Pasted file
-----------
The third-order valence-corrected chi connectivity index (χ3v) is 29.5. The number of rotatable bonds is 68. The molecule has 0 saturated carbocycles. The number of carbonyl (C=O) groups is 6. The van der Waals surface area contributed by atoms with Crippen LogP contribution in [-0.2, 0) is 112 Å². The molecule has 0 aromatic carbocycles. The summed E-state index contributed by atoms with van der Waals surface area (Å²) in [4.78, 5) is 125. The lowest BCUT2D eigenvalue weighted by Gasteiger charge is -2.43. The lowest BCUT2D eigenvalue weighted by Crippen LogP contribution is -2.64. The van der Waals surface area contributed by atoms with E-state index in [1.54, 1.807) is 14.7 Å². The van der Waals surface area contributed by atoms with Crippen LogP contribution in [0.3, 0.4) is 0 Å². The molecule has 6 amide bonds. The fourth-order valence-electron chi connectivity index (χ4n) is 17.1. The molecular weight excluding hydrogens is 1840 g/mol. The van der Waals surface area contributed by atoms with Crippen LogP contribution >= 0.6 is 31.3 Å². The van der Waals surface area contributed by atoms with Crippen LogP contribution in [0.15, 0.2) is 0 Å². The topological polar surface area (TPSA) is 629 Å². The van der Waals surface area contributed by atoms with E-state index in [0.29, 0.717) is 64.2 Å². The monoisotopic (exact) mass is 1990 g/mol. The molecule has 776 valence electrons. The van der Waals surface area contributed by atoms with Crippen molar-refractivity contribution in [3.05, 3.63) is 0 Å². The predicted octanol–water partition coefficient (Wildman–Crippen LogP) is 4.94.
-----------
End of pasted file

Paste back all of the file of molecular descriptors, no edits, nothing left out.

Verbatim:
The third-order valence-corrected chi connectivity index (χ3v) is 29.5. The number of rotatable bonds is 68. The molecule has 0 saturated carbocycles. The number of carbonyl (C=O) groups is 6. The van der Waals surface area contributed by atoms with Crippen LogP contribution in [-0.2, 0) is 112 Å². The molecule has 0 aromatic carbocycles. The summed E-state index contributed by atoms with van der Waals surface area (Å²) in [4.78, 5) is 125. The lowest BCUT2D eigenvalue weighted by Gasteiger charge is -2.43. The lowest BCUT2D eigenvalue weighted by Crippen LogP contribution is -2.64. The van der Waals surface area contributed by atoms with E-state index in [1.54, 1.807) is 14.7 Å². The van der Waals surface area contributed by atoms with Crippen LogP contribution in [0.3, 0.4) is 0 Å². The molecule has 6 amide bonds. The fourth-order valence-electron chi connectivity index (χ4n) is 17.1. The molecular weight excluding hydrogens is 1840 g/mol. The van der Waals surface area contributed by atoms with Crippen LogP contribution >= 0.6 is 31.3 Å². The van der Waals surface area contributed by atoms with Crippen LogP contribution in [0.15, 0.2) is 0 Å². The topological polar surface area (TPSA) is 629 Å². The van der Waals surface area contributed by atoms with E-state index in [0.29, 0.717) is 64.2 Å². The monoisotopic (exact) mass is 1990 g/mol. The molecule has 776 valence electrons. The van der Waals surface area contributed by atoms with Crippen molar-refractivity contribution in [3.05, 3.63) is 0 Å². The predicted octanol–water partition coefficient (Wildman–Crippen LogP) is 4.94.